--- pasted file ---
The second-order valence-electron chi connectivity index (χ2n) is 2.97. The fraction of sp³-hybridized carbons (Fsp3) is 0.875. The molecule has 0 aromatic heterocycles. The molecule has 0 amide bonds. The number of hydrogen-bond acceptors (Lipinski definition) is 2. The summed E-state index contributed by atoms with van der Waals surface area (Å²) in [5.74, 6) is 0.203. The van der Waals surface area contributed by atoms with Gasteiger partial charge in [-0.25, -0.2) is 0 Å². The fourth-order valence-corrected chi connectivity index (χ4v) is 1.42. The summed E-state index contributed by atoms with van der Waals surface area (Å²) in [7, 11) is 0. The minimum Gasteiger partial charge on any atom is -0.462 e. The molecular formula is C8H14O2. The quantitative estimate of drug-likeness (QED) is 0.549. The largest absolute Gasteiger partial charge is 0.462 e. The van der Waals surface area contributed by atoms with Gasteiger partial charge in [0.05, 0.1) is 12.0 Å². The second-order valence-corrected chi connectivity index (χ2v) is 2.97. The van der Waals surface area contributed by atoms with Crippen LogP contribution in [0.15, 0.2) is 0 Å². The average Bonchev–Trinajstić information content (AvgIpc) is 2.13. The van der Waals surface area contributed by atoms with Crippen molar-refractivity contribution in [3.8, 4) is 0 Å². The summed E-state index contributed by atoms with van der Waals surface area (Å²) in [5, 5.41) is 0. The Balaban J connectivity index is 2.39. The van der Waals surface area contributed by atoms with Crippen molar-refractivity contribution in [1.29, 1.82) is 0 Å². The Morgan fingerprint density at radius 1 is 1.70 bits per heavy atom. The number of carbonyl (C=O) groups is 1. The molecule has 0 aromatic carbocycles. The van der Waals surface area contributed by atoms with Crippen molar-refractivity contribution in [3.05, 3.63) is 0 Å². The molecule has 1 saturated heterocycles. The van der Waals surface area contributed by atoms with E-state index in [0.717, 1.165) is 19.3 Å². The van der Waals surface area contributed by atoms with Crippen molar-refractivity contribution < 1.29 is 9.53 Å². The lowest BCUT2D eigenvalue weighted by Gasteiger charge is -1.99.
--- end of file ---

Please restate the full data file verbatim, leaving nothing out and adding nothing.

The second-order valence-electron chi connectivity index (χ2n) is 2.97. The fraction of sp³-hybridized carbons (Fsp3) is 0.875. The molecule has 0 aromatic heterocycles. The molecule has 0 amide bonds. The number of hydrogen-bond acceptors (Lipinski definition) is 2. The summed E-state index contributed by atoms with van der Waals surface area (Å²) in [5.74, 6) is 0.203. The van der Waals surface area contributed by atoms with Gasteiger partial charge in [-0.25, -0.2) is 0 Å². The fourth-order valence-corrected chi connectivity index (χ4v) is 1.42. The summed E-state index contributed by atoms with van der Waals surface area (Å²) in [7, 11) is 0. The minimum Gasteiger partial charge on any atom is -0.462 e. The molecular formula is C8H14O2. The quantitative estimate of drug-likeness (QED) is 0.549. The largest absolute Gasteiger partial charge is 0.462 e. The van der Waals surface area contributed by atoms with Gasteiger partial charge in [0.05, 0.1) is 12.0 Å². The second-order valence-corrected chi connectivity index (χ2v) is 2.97. The van der Waals surface area contributed by atoms with Crippen LogP contribution in [0.15, 0.2) is 0 Å². The average Bonchev–Trinajstić information content (AvgIpc) is 2.13. The van der Waals surface area contributed by atoms with Crippen molar-refractivity contribution in [3.8, 4) is 0 Å². The summed E-state index contributed by atoms with van der Waals surface area (Å²) in [5, 5.41) is 0. The Balaban J connectivity index is 2.39. The van der Waals surface area contributed by atoms with Crippen molar-refractivity contribution in [1.29, 1.82) is 0 Å². The Morgan fingerprint density at radius 1 is 1.70 bits per heavy atom. The number of carbonyl (C=O) groups is 1. The molecule has 0 aromatic carbocycles. The van der Waals surface area contributed by atoms with Crippen molar-refractivity contribution in [3.05, 3.63) is 0 Å². The molecule has 1 saturated heterocycles. The van der Waals surface area contributed by atoms with E-state index in [0.717, 1.165) is 19.3 Å². The van der Waals surface area contributed by atoms with Crippen molar-refractivity contribution < 1.29 is 9.53 Å². The lowest BCUT2D eigenvalue weighted by Gasteiger charge is -1.99.